Julie Walker

Julie Walker, state librarian and associate vice chancellor of libraries for the University System of Georgia, speaks to members of the Baldwin County Board of Commissioners during Tuesday night’s public comment portion of their meeting.

Julie Walker, who serves as state librarian and associate vice chancellor of libraries for the University System of Georgia, addressed members of the Baldwin County Board of Commissioners on Tuesday night related to concerns about the Twin Lakes Library System.

She was among 10 people, all of whom compassionately spoke about the importance of fully funding the libraries so they can remain open in downtown Milledgeville, as well as the Lake Sinclair Branch, located off Log Cabin Road.

Each was given three minutes to address commissioners during the public comment portion of the meeting.

“I realize that you all are taking a series of complex issues here in Baldwin County, but I’m here tonight to specifically address the issue of funding for the Twin Lakes Library System,” Walker told commissioners.

She explained that in her role as state librarian she works with all 62 library systems in Georgia, which includes 406 libraries across the state — at least one in every county.

“And I’m here to tell you that the Twin Lakes Library System is right at the top of our list with the most impressive, innovative and customer-focused libraries in the state of Georgia, and indeed the southeast,” Walker said, as big applause erupted from the standing room only crowd.

Stephen Houser, executive director of the local library system, and his staff, and members of the library’s board of trustees go far beyond the extra mile to serve the students and families of Milledgeville and Baldwin County, Walker pointed out.

“This exceptional library system is now imperiled,” Walker said. “Libraries in Georgia represent a partnership between the state and local government funding agencies. State grants to public libraries are contingent upon sustained local funding. Public library funding is primarily a local government responsibility with state funds to enhance services and programs.”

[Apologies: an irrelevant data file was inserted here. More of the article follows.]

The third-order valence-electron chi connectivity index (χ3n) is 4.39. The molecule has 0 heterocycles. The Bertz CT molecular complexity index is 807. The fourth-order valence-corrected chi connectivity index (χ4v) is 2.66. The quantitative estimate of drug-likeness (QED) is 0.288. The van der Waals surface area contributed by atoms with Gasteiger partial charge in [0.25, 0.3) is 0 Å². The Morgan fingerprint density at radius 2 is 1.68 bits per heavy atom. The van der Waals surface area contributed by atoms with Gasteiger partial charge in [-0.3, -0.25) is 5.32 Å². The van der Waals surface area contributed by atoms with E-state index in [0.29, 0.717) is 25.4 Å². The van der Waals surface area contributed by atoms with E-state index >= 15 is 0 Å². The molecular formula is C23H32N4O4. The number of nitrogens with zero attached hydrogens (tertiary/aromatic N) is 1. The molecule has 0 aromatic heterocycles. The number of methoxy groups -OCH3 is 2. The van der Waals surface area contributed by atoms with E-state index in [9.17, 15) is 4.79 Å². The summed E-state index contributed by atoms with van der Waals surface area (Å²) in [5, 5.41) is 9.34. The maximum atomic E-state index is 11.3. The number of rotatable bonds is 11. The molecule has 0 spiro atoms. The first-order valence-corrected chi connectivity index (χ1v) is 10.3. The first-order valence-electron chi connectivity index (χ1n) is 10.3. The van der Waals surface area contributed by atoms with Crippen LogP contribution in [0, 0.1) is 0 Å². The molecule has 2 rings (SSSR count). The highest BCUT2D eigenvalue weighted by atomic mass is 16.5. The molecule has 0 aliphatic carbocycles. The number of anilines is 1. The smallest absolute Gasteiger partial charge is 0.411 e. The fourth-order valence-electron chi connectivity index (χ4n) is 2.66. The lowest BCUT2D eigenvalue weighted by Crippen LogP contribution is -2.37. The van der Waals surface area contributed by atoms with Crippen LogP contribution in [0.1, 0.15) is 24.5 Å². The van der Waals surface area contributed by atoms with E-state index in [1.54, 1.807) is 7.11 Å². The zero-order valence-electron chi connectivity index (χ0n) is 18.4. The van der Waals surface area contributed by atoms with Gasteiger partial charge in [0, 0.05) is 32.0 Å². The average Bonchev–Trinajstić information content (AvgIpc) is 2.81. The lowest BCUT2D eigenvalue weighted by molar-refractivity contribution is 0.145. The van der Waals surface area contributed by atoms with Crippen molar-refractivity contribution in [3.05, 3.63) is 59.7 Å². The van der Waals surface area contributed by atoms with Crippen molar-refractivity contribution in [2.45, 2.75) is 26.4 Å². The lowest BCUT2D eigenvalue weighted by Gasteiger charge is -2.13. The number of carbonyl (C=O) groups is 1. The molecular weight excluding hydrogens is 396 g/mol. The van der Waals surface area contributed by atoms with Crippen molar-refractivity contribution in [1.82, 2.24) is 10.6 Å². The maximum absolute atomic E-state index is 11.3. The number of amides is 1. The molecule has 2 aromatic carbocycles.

Walker said there is a maintenance of effort requirement in order to qualify for state funds and that the state cannot supplement any library system that is not adequately supported by its local taxing authorities.

“If local funding, as indicated, is drastically reduced for fiscal year 2020, the Georgia Public Library Service and its parent agency, the University System of Georgia, will have no choice but to withhold the state grants for the Twin Lakes Library System beginning in July 2019,” Walker said.

She said state funds would amount to approximately $160,000 and that those funds would not become available to the Twin Lakes Library System up until such time as the funding obligations of local governments were met.

“This includes your state grants for salaries, system services and materials, as well as for technology funds, grants, and major repair and renovation funds,” Walker said. “Additionally, the State of Georgia provides benefits on behalf of library systems, including the PINES system, which checks out your books and is your online catalog.”

Several other services also would be unavailable without local government funding.

One such service would include the new children’s digital library.

Walker said it was hoped that local officials would honor their commitment to the citizens of Milledgeville and Baldwin County by fully funding the local library system in accordance with the maintenance of effort requirement.

“We are certain you do not want to be the only county in Georgia without a public library,” Walker said.

As she walked away from the podium, she again received a big round of applause from the more than 70 people allowed inside the commission chambers.







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